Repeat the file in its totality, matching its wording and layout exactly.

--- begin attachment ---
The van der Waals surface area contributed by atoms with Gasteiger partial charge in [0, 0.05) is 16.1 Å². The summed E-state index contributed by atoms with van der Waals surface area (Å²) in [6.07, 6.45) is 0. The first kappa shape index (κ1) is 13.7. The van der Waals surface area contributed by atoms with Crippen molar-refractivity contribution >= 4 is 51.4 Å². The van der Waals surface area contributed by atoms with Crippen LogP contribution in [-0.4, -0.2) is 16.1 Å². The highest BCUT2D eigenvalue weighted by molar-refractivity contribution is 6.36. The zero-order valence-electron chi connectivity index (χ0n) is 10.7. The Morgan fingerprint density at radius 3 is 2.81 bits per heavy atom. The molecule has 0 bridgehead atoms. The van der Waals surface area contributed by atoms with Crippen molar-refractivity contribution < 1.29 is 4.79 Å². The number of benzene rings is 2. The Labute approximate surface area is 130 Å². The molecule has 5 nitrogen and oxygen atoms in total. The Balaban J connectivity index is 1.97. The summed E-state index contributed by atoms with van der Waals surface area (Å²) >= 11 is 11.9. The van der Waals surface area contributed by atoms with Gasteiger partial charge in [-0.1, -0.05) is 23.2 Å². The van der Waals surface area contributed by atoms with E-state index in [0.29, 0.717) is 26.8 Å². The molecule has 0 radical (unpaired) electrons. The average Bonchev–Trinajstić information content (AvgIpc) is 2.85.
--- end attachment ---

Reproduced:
The van der Waals surface area contributed by atoms with Gasteiger partial charge in [0, 0.05) is 16.1 Å². The summed E-state index contributed by atoms with van der Waals surface area (Å²) in [6.07, 6.45) is 0. The first kappa shape index (κ1) is 13.7. The van der Waals surface area contributed by atoms with Crippen molar-refractivity contribution >= 4 is 51.4 Å². The van der Waals surface area contributed by atoms with Crippen LogP contribution in [-0.4, -0.2) is 16.1 Å². The highest BCUT2D eigenvalue weighted by molar-refractivity contribution is 6.36. The zero-order valence-electron chi connectivity index (χ0n) is 10.7. The Morgan fingerprint density at radius 3 is 2.81 bits per heavy atom. The molecule has 0 bridgehead atoms. The van der Waals surface area contributed by atoms with Crippen molar-refractivity contribution < 1.29 is 4.79 Å². The number of benzene rings is 2. The Labute approximate surface area is 130 Å². The molecule has 5 nitrogen and oxygen atoms in total. The Balaban J connectivity index is 1.97. The summed E-state index contributed by atoms with van der Waals surface area (Å²) >= 11 is 11.9. The van der Waals surface area contributed by atoms with Gasteiger partial charge in [-0.1, -0.05) is 23.2 Å². The van der Waals surface area contributed by atoms with E-state index in [0.29, 0.717) is 26.8 Å². The molecule has 0 radical (unpaired) electrons. The average Bonchev–Trinajstić information content (AvgIpc) is 2.85.